These Lay's chips are made from potatoes grown in soil from NFL stadiums

Can you taste the cleats and sweat?

Amanda Kooser
Freelance writer Amanda C. Kooser covers gadgets and tech news with a twist for CNET. When not wallowing in weird gear and iPad apps for cats, she can be found tinkering with her 1956 DeSoto.
Amanda Kooser
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Looks like Frito-Lay pressed the Patriots' mascot into service.

Video screenshot by Amanda Kooser/CNET

I would like to have been in the room when a marketing guru pitched the idea of digging up dirt from NFL stadiums, mixing it into fields in Texas, and growing potatoes to make limited-edition bags of team-specific Lay's potato chips. Because it's kinda brilliant.

Lay's Golden Grounds chips go through a normal farming and chip-making process, with the added gimmick of knowing the potatoes in the bag touched soil that your favorite players probably ran across. Can you taste the cleats and sweat? Unlikely. These chips are more about mystique than the terroir of NFL stadiums.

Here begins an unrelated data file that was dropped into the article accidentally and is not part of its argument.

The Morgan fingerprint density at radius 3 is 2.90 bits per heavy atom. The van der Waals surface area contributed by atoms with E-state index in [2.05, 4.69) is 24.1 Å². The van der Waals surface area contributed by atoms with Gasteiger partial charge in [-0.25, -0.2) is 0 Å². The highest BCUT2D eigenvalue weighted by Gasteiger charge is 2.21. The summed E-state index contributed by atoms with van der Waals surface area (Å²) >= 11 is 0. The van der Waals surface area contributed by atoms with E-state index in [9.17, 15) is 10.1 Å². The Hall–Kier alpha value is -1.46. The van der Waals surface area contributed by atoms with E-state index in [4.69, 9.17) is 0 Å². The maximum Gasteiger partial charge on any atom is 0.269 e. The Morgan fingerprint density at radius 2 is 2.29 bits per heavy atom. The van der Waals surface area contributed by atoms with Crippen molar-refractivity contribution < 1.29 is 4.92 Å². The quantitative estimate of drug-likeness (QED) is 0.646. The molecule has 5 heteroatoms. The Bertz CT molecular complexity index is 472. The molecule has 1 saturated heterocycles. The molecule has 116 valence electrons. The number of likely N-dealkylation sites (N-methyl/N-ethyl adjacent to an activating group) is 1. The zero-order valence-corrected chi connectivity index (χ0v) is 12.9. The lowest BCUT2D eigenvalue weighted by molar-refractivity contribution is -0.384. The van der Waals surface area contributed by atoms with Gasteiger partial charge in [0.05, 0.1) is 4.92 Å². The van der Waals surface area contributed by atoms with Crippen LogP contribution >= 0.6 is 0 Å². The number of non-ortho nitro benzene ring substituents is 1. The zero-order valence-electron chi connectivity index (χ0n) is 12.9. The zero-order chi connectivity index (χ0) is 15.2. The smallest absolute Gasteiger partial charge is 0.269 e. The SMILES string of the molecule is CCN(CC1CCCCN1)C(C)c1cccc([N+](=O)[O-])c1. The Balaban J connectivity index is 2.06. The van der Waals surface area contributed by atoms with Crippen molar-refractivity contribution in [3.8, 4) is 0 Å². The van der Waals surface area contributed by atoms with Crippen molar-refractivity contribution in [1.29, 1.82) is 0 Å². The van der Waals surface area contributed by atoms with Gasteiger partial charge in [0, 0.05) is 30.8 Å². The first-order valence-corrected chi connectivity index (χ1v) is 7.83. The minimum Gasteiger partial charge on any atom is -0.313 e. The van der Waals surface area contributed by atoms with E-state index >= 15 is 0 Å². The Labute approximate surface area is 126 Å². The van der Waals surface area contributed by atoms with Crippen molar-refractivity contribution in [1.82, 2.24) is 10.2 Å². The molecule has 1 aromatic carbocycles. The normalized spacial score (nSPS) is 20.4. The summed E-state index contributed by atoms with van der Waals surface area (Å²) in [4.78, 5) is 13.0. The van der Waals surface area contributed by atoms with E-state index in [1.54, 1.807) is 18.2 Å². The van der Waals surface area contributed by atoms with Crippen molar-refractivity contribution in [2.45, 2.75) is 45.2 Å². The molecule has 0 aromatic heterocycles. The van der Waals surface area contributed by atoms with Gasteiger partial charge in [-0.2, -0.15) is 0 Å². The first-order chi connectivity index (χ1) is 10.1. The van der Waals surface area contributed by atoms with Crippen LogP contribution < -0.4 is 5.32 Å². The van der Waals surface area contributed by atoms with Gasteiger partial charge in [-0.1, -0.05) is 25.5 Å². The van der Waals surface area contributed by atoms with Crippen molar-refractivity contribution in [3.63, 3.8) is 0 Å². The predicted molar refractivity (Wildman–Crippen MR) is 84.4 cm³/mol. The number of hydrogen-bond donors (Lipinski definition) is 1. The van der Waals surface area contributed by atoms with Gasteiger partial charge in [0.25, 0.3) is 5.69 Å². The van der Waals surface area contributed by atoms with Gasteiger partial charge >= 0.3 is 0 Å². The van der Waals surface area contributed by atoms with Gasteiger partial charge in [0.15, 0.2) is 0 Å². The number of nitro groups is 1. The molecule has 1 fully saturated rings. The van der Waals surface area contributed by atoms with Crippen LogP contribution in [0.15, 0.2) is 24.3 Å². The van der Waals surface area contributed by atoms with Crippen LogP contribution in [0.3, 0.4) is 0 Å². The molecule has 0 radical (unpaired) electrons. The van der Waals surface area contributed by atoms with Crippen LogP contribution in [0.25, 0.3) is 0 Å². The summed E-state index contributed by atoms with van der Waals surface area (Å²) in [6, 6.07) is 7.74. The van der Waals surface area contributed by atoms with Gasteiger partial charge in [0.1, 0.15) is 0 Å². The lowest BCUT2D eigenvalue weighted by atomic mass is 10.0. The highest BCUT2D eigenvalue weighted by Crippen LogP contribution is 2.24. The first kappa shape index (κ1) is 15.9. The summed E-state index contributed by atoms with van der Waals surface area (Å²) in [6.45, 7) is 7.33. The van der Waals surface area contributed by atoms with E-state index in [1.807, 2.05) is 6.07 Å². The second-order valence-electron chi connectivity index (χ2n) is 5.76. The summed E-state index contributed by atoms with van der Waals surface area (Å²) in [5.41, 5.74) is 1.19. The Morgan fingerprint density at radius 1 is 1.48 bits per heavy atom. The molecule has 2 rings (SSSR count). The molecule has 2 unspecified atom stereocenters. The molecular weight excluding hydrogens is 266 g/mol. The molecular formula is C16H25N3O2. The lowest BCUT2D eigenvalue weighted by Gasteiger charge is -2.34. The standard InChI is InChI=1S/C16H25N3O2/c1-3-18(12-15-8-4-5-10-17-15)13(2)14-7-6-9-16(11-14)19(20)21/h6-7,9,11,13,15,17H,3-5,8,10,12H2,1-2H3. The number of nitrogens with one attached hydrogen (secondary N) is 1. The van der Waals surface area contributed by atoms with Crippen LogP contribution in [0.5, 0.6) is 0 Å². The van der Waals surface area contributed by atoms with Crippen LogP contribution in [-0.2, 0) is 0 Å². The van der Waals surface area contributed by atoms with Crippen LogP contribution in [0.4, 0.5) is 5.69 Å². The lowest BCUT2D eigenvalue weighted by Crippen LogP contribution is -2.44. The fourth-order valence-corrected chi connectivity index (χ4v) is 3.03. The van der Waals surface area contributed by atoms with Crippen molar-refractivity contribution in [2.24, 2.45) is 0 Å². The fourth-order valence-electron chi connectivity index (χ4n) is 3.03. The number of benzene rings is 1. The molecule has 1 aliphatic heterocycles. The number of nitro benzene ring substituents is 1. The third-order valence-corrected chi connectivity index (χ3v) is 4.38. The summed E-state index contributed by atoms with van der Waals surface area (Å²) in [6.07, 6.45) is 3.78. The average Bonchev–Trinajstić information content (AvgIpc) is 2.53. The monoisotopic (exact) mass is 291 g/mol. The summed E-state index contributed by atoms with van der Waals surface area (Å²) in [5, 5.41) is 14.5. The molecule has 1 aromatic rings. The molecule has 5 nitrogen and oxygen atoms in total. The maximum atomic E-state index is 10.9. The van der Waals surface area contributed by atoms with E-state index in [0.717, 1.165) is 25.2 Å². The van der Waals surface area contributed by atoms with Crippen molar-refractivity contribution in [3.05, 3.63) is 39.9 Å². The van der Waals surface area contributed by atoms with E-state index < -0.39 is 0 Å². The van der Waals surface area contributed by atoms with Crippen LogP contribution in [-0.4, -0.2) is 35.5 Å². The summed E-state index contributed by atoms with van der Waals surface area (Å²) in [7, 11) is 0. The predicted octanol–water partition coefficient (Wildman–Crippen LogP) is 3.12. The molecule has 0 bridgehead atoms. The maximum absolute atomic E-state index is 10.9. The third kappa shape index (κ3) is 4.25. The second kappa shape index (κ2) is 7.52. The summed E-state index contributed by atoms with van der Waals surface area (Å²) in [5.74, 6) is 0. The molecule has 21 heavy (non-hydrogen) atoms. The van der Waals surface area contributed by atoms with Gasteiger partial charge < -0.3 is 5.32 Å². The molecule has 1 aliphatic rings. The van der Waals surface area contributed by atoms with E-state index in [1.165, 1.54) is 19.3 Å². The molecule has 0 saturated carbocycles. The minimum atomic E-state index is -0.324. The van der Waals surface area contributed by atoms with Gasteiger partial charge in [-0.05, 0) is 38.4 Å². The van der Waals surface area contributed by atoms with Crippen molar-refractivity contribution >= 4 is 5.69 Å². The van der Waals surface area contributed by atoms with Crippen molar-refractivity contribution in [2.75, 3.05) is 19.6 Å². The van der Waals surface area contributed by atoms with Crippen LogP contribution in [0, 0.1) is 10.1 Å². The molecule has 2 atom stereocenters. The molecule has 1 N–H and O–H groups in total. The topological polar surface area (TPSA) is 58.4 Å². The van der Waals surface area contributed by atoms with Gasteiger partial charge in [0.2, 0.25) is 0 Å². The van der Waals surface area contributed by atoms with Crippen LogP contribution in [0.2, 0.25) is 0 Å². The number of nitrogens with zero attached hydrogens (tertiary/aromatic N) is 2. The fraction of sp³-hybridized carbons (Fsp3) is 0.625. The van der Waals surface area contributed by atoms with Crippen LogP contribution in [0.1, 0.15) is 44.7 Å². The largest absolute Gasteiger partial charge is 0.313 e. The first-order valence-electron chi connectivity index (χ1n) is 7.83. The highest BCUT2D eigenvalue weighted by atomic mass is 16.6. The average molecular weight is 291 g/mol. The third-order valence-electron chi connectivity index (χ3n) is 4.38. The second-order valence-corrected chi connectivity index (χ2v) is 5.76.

Lay's announced the chips earlier this week, saying limited-edition bags representing 29 teams will be available for fans through a Twitter sweepstakes. It requires fans to create tweets using a series of hashtags. Full rules are available on the Lay's Golden Grounds web page.

But wait, you say, there are 32 teams in the NFL, so why only 29 different chips? Sorry, Browns, Bengals and Broncos fans: no dirt-chips for you. I don't know why, but I've reached out to Frito-Lay to ask.

A making-of video goes into some details of the creation process. You'll be glad to know that dirt from rival teams was kept separated in the potato field. That means Chicago Bears Soldier Field chips won't be besmirched by Green Bay Packers Lambeau Field soil. 

Frito-Lay brought on football legend Jerry Rice as the spokesperson for the chips. He described the San Francisco 49ers snacks as tasting like "three Super Bowl wins, 22,895 yards, 1,549 receptions, 208 touchdowns and 13 Pro Bowls." 

I'm guessing the Chicago Bears chips would taste like the fading refrains of The Super Bowl Shuffle and the ghosts of Mike Ditka's hot Polish sausages. Delicious.